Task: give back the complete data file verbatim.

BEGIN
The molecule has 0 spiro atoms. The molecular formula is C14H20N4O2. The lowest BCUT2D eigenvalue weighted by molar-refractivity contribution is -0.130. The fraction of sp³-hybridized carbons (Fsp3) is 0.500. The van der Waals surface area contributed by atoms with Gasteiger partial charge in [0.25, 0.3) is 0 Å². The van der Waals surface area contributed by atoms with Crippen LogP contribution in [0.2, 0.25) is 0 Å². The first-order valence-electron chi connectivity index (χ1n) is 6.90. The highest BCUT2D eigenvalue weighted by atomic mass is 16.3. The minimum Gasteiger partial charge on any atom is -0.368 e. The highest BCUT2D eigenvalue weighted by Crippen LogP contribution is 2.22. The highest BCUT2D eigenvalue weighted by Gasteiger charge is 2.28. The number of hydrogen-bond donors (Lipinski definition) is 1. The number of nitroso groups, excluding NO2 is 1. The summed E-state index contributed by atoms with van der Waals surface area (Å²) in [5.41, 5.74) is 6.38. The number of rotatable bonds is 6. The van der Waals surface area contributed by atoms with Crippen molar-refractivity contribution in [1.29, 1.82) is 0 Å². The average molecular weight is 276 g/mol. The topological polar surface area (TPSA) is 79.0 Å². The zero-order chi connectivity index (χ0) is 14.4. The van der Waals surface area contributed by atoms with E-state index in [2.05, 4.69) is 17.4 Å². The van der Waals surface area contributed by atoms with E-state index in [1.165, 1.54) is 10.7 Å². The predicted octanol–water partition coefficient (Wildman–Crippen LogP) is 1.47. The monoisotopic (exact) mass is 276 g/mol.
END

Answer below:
The molecule has 0 spiro atoms. The molecular formula is C14H20N4O2. The lowest BCUT2D eigenvalue weighted by molar-refractivity contribution is -0.130. The fraction of sp³-hybridized carbons (Fsp3) is 0.500. The van der Waals surface area contributed by atoms with Gasteiger partial charge in [0.25, 0.3) is 0 Å². The van der Waals surface area contributed by atoms with Crippen LogP contribution in [0.2, 0.25) is 0 Å². The first-order valence-electron chi connectivity index (χ1n) is 6.90. The highest BCUT2D eigenvalue weighted by atomic mass is 16.3. The minimum Gasteiger partial charge on any atom is -0.368 e. The highest BCUT2D eigenvalue weighted by Crippen LogP contribution is 2.22. The highest BCUT2D eigenvalue weighted by Gasteiger charge is 2.28. The number of hydrogen-bond donors (Lipinski definition) is 1. The number of nitroso groups, excluding NO2 is 1. The summed E-state index contributed by atoms with van der Waals surface area (Å²) in [5.41, 5.74) is 6.38. The number of rotatable bonds is 6. The van der Waals surface area contributed by atoms with Crippen molar-refractivity contribution in [1.29, 1.82) is 0 Å². The average molecular weight is 276 g/mol. The topological polar surface area (TPSA) is 79.0 Å². The zero-order chi connectivity index (χ0) is 14.4. The van der Waals surface area contributed by atoms with E-state index in [2.05, 4.69) is 17.4 Å². The van der Waals surface area contributed by atoms with E-state index in [1.165, 1.54) is 10.7 Å². The predicted octanol–water partition coefficient (Wildman–Crippen LogP) is 1.47. The monoisotopic (exact) mass is 276 g/mol.